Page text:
On two straight days, Chris Matthews cited hypothetical critics in saying that Sen. Hillary Rodham Clinton is reluctant to admit she made a mistake in voting for the Iraq war resolution because she would be denigrated as a woman who is unable to make up her mind.
In reporting on Sen. Russ Feingold's call for the censure of President Bush for authorizing the National Security Agency's warrantless domestic surveillance program, numerous media outlets have repeated the Republican talking point that Feingold's action provides an opportunity for Bush and the GOP to regain ground by turning the public's attention back to national security.
Discussing a new NBC News/Wall Street Journal poll showing that just 39 percent of respondents expressed "positive" feelings toward President Bush, compared with 50 percent who expressed "negative" feelings, Chris Mathews stated: "I'm amazed when 50 percent of the people don't like him -- just don't like this guy."
Loading the player leg...
Chris Matthews claimed that "there's a big question about whether it's even legal or not in the Senate" to censure President Bush, as Sen. Russ Feingold recently proposed, over Bush's authorization of warrantless domestic surveillance. But Matthews said something very different about the issue of censure in the context of former President Bill Clinton, at that time taking credit for first promoting the idea of censuring Clinton over the Monica Lewinsky controversy: "I'm not bragging, but I believe I was the first person to talk about the notion of censure because nobody else talked about it."
Appearing on MSNBC's Scarborough Country, Wall Street Journal editorial board member Stephen Moore falsely claimed that there is "more oil offshore in America than there is in Saudi Arabia." In fact, according to the U.S. government, Saudi Arabia has as much as 10 times more oil resources than the U.S.
MSNBC's Keith Olbermann awarded Rush Limbaugh top honors in his daily "Worst Person in the World" segment for Limbaugh's March 13 reference to journalists Jay Carney and Claire Shipman as "slave master and ... husband."
Think Progress reported that Chris Matthews "has received tens of thousands of dollars in exchange for delivering speeches to corporate interest groups," in apparent violation of an NBC policy. A Media Matters for America review of these interest groups' political contributions has revealed that in every election cycle since 1998, the groups gave more money to Republicans than to Democrats.
Chris Matthews again characterized Sen. John McCain as "a maverick," without providing any justification, adding that "everyone knows he's a solo fighter pilot out there." Matthews also asked Republican strategist Ed Rogers if Rogers's description of Republicans as "a pretty conservative lot, when it gets down to our activists and our workers," would "exclude John McCain."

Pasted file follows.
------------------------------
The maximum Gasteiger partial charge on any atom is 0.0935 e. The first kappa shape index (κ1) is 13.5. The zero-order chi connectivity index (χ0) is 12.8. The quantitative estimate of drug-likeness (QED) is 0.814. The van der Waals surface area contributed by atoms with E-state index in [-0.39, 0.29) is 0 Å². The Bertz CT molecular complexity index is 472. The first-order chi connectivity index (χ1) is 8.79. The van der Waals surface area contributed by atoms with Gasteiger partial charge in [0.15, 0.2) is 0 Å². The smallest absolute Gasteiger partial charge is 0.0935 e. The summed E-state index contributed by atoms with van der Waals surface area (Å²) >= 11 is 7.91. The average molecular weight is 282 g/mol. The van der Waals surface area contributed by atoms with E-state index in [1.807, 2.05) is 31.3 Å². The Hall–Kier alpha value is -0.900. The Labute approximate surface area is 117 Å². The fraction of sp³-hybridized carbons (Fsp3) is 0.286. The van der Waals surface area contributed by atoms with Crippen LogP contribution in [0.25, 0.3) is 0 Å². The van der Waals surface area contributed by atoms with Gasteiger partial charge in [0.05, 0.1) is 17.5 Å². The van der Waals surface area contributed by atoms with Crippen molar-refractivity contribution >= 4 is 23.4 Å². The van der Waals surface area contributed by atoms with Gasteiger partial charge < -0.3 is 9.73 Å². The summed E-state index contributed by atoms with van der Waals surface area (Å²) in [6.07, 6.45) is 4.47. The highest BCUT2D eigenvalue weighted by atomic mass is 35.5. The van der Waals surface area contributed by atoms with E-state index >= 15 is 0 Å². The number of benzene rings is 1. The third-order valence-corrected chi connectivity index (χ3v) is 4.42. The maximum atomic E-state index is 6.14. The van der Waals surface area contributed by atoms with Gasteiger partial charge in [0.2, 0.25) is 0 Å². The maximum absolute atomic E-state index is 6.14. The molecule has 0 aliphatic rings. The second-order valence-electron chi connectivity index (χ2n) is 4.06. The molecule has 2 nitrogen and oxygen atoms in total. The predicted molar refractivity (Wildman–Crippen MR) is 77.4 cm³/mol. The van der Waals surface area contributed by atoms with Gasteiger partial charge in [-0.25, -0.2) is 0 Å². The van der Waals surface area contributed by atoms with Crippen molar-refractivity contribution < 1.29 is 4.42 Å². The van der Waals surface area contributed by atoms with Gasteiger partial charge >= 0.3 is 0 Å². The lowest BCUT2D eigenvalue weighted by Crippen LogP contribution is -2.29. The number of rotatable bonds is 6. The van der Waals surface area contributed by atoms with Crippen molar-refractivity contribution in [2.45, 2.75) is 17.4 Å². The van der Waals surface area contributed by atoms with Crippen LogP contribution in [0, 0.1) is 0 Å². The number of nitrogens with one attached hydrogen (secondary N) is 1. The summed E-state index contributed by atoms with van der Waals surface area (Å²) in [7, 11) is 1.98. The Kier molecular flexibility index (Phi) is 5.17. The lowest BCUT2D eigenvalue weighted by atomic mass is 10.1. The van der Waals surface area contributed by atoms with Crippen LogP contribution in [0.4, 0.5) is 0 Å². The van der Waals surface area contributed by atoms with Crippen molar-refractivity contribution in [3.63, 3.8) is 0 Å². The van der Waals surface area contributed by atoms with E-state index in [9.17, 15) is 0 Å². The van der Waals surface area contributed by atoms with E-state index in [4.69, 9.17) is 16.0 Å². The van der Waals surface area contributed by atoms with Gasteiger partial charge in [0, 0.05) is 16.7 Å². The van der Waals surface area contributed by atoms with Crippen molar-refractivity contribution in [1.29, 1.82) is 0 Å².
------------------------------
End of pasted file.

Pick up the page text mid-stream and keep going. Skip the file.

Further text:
In discussing Sen. John McCain's endorsement of President Bush in the March 9-12 Southern Republican Leadership Conference presidential straw poll on MSNBC's Hardball, Chuck Todd, editor in chief of the National Journal's The Hotline weblog, asserted that, for McCain, "right now, rallying around the president is the maverick thing to do."
Chris Matthews said that if Republicans choose Sen. John McCain as their 2008 presidential candidate, they will have "vote[d] for somebody who is not actually one of them." Matthews then mentioned five hot-button issues that he said "aren't the issues [McCain] talks about." In fact, on three of those issues, McCain is very much "one of them."
Rep. Rahm Emanuel (D-IL) corrected host Chris Matthews's claim that "people trust Republicans more than Democrats" to handle taxes. Matthews asked Emanuel, "Why do people trust Republicans more than Democrats on tax cutting?" Emanuel replied: "[I]if you look at even your own data and your own polling, they don't." Recent polling supports Emanuel's contention that more Americans trust Democrats than Republicans on taxes.
Tony Perkins, president of the Family Research Council, called Sen. Russ Feingold's introduction of a resolution to censure President Bush "borderline treasonous behavior."
In covering the straw poll of Republican presidential hopefuls at the Southern Republican Leadership Conference, Chris Matthews characterized Sen. John McCain (R-AZ) as a "maverick," "kind of a party renegade," and a "lone gun," despite McCain's request that conference attendees cast write-in votes in support of President Bush.
During a conversation about the potential presidential candidacy of Massachusetts Gov. Mitt Romney, MSNBC's Chris Matthews misrepresented the position of Shannon O'Brien, Romney's Democratic opponent in the 2002 gubernatorial election, on parental consent requirements for pregnant teenagers seeking an abortion.
MSNBC host Chris Matthews claimed that a recently reported data-mining initiative led by Harold Ickes -- an adviser to Sen. Hillary Rodham Clinton (D-NY) -- is "just like we saw the NSA doing" in conjunction with President Bush's controversial warrantless domestic eavesdropping program. But the initiative run by Ickes, according to news reports, relies on commercially and publicly available information that Republicans have used for years in their data operations. Matthews made no mention of these Republican operations.